Responding to the Critics

Joel McDurmon on 1 Corinthians 13– A Response – #8

                    
In our last article, in response to Joel McDurmon Head of Research at American Vision in Powder Springs, Ga., we examined Zechariah 13. In that article, we demonstrated that Zechariah– just as Daniel 9– did predict the cessation of the prophetic, revelatory gifts. This flies in the face of McDurmon’s position– which is itself at odds with the historical view of the church. McDurmon claims that Paul, in 1 Corinthians 13, does not discuss the end of miracles in an objective sense and that 1 Corinthians 13 has no eschatological content: “I think that the whole endeavor to see 1 Corinthians 13:9ff as an indicator of any major eschatological, doctrinal, covenantal, or revelatory shift is to miss the point of the passage entirely.”
                   
McDurmon’s view is that the focus of the revelatory gifts was the individual believer and that “that which is perfect” is the time of the spiritual maturity of the individual. When the individual believer arrived (arrives) at that point of maturity, the gifts cease in his / her life, but, not in the life of corporate church. I believe this view is misguided and violates scripture. In the previous articles we have demonstrated that even in the OT, God did predict the objective cessation of the revelatory gifts. We have shown that the gifts were posited in the context of the corporate body– not in the context of the individual believer.  Be suree to read my book, Into All The World, Then Comes The End, for a fuller discussion of this issue.

The next text that we want to examine is Ephesians 4:8-16:

“ Therefore He says: “When He ascended on high, He led captivity captive, And gave gifts to men.”
(Now this, “He ascended”—what does it mean but that He also first descended into the lower parts of the earth? He who descended is also the One who ascended far above all the heavens, that He might fill all things.) And He Himself gave some to be apostles, some prophets, some evangelists, and some pastors and teachers, for the equipping of the saints for the work of ministry, for the edifying of the body of Christ, till we all come to the unity of the faith and of the knowledge of the Son of God, to a perfect man, to the measure of the stature of the fullness of Christ; that we should no longer be children, tossed to and fro and carried about with every wind of doctrine, by the trickery of men, in the cunning craftiness of deceitful plotting, but, speaking the truth in love, may grow up in all things into Him who is the head—Christ—from whom the whole body, joined and knit together by what every joint supplies, according to the effective working by which every part does its share, causes growth of the body for the edifying of itself in love.”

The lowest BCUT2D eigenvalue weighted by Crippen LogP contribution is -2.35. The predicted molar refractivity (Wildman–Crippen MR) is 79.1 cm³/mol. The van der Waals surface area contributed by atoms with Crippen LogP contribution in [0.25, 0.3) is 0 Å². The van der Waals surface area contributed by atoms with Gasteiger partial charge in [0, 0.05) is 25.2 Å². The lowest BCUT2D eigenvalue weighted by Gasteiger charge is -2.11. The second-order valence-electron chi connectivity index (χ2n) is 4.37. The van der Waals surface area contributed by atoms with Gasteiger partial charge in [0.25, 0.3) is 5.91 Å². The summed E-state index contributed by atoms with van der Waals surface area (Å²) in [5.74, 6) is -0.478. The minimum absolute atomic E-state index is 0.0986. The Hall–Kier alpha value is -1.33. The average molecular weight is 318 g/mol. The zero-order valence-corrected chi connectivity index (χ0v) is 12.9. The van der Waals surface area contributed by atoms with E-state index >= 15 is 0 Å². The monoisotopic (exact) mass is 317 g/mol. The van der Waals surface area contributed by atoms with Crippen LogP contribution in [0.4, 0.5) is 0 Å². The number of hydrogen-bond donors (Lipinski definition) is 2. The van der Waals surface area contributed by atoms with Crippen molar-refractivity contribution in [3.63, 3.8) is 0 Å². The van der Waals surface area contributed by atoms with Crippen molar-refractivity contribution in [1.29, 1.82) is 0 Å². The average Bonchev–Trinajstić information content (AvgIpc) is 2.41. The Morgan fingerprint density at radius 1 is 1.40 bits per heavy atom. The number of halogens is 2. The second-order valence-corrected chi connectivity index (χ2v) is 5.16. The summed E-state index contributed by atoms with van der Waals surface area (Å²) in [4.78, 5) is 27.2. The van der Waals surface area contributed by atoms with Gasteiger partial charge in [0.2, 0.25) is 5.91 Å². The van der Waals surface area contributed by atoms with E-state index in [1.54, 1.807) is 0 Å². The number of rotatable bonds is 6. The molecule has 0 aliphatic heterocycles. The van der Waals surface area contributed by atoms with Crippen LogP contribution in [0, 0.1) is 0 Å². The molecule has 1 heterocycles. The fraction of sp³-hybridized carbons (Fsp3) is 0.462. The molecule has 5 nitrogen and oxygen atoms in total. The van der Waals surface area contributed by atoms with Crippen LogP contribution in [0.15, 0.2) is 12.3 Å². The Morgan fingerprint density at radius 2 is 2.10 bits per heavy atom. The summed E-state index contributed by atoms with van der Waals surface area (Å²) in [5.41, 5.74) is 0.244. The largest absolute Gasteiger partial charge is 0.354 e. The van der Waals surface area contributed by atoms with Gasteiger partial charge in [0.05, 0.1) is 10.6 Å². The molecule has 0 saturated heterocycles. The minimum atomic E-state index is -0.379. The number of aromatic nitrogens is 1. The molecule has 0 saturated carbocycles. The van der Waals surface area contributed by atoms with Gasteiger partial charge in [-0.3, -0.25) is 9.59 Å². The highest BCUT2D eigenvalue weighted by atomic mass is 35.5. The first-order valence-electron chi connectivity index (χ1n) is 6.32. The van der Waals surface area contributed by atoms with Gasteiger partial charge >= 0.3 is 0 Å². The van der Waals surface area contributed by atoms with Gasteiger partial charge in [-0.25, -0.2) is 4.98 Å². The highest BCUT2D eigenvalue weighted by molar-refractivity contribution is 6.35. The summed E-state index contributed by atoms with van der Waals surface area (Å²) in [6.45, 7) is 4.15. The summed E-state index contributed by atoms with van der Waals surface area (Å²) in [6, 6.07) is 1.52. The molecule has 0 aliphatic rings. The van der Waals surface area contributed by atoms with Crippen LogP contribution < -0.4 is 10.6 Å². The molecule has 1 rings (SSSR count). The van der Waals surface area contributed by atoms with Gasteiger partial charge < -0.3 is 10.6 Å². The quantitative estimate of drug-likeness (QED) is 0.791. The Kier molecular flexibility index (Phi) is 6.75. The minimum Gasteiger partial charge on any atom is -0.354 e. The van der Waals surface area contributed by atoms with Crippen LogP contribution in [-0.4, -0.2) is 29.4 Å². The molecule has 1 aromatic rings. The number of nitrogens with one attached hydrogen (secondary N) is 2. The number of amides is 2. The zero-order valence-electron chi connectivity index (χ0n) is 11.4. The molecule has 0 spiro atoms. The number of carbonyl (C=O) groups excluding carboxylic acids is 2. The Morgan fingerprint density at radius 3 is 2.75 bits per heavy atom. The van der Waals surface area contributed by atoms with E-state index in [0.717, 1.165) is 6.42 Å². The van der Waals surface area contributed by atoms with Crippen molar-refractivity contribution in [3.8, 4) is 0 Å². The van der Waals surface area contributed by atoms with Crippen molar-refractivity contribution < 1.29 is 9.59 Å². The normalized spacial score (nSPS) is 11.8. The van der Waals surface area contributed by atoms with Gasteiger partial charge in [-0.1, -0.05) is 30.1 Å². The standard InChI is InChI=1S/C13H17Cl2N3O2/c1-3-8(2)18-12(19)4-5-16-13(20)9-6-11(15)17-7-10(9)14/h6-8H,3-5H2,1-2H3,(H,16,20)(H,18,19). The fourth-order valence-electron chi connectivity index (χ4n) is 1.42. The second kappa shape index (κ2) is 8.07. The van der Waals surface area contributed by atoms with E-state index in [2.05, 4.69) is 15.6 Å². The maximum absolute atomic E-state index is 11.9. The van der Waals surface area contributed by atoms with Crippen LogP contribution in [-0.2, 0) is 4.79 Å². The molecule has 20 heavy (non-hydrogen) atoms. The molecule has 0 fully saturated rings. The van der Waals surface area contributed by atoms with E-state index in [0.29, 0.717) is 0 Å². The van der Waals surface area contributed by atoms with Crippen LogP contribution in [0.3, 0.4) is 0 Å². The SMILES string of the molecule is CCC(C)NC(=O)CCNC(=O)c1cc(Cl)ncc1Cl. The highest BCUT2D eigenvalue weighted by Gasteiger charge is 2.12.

Before proceeding, it needs to be clearly understood that it is universally understood that 1 Corinthians 13 and Ephesians 4 are parallel texts. I am personally unaware of any commentary that disagrees with this assessment. Thus, when and as we examine Ephesians 4, we are in fact at the same time examining Corinthians.

There are several key elements of this text.

➤ Paul is clearly discussing the impartation of the charismatic gifts, after the ascension of Christ.

➤ Notice the emphasis on the revelatory gifts. Virtually all of the gifts mentioned – apostles, prophets, evangelists, pastors– are in fact revelatory in nature.

➤ Note that while certainly says that God gave gifts to men, i.e. individual believers in one sense,  that the true focus of Paul’s discussion is on the corporate body.

➤ Those gifts were given “to equip the church, to do the work of the ministry.” They were given to bring the body to “the perfect man”, to the measure of the fulness of the stature of Christ.” Note carefully the corporate nature of the purpose and function of the gifts, “until we all come to the unity of the faith.”

➤ Those revelatory gifts were given “until” – This indicates that the revelatory gifts would in fact cease to function in the body of Christ.

➤ Those gifts would terminate at the arrival of that state or condition of the “perfect man.” Clearly, the “perfect man” is equal to “that which is perfect” in 1 Corinthians 13:8f.

Now, without any doubt, the gifts mentioned were miraculous. They were revelatory in nature, and those gifts were given to bring them to “the unity of the faith,” “the perfect man,” “the measure of the stature of the fullness of Christ.”

The key points of controversy in regard to Ephesians 4 are:

1.) Does Paul actually predict the cessation of the charismatic, miraculous gifts in this text?

2.) What is the nature and identity of “the unity of the faith, the measure of the stature of the fullness of Christ, the “perfect man”?

3.) For our purposes, in our examination of McDurmon’s claim that the gifts were focused on the individual believer, is, does Paul focus on the corporate body in regard to the miracles, or is he focused on the individual?

We will examine each of these questions as we proceed, so stay tuned!

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